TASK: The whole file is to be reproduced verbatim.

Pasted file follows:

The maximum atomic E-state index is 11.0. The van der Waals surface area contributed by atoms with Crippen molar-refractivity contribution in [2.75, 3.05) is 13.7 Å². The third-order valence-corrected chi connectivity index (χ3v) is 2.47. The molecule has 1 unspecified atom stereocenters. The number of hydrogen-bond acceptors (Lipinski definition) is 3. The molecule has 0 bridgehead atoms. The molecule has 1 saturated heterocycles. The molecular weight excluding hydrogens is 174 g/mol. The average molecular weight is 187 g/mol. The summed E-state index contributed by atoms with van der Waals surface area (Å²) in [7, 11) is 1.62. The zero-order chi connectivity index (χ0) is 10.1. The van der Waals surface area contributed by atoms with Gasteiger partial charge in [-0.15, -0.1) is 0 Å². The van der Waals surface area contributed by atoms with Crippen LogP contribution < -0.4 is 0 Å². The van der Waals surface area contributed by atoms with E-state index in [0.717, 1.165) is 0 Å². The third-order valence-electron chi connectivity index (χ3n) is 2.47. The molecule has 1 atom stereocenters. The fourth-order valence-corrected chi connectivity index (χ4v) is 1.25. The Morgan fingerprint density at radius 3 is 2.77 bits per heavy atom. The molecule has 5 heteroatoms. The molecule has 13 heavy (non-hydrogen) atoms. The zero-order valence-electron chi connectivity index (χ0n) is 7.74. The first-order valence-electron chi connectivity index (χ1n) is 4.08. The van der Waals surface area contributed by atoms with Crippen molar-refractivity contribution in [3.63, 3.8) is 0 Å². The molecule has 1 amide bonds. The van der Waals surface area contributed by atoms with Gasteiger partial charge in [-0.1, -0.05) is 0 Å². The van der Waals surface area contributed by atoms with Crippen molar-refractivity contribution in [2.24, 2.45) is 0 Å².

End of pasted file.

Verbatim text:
The maximum atomic E-state index is 11.0. The van der Waals surface area contributed by atoms with Crippen molar-refractivity contribution in [2.75, 3.05) is 13.7 Å². The third-order valence-corrected chi connectivity index (χ3v) is 2.47. The molecule has 1 unspecified atom stereocenters. The number of hydrogen-bond acceptors (Lipinski definition) is 3. The molecule has 0 bridgehead atoms. The molecule has 1 saturated heterocycles. The molecular weight excluding hydrogens is 174 g/mol. The average molecular weight is 187 g/mol. The summed E-state index contributed by atoms with van der Waals surface area (Å²) in [7, 11) is 1.62. The zero-order chi connectivity index (χ0) is 10.1. The van der Waals surface area contributed by atoms with Gasteiger partial charge in [-0.15, -0.1) is 0 Å². The van der Waals surface area contributed by atoms with Crippen LogP contribution < -0.4 is 0 Å². The van der Waals surface area contributed by atoms with E-state index in [0.717, 1.165) is 0 Å². The third-order valence-electron chi connectivity index (χ3n) is 2.47. The molecule has 1 atom stereocenters. The fourth-order valence-corrected chi connectivity index (χ4v) is 1.25. The Morgan fingerprint density at radius 3 is 2.77 bits per heavy atom. The molecule has 5 heteroatoms. The molecule has 13 heavy (non-hydrogen) atoms. The zero-order valence-electron chi connectivity index (χ0n) is 7.74. The first-order valence-electron chi connectivity index (χ1n) is 4.08. The van der Waals surface area contributed by atoms with Crippen molar-refractivity contribution in [3.63, 3.8) is 0 Å². The molecule has 1 amide bonds. The van der Waals surface area contributed by atoms with Gasteiger partial charge in [-0.1, -0.05) is 0 Å². The van der Waals surface area contributed by atoms with Crippen molar-refractivity contribution in [2.24, 2.45) is 0 Å².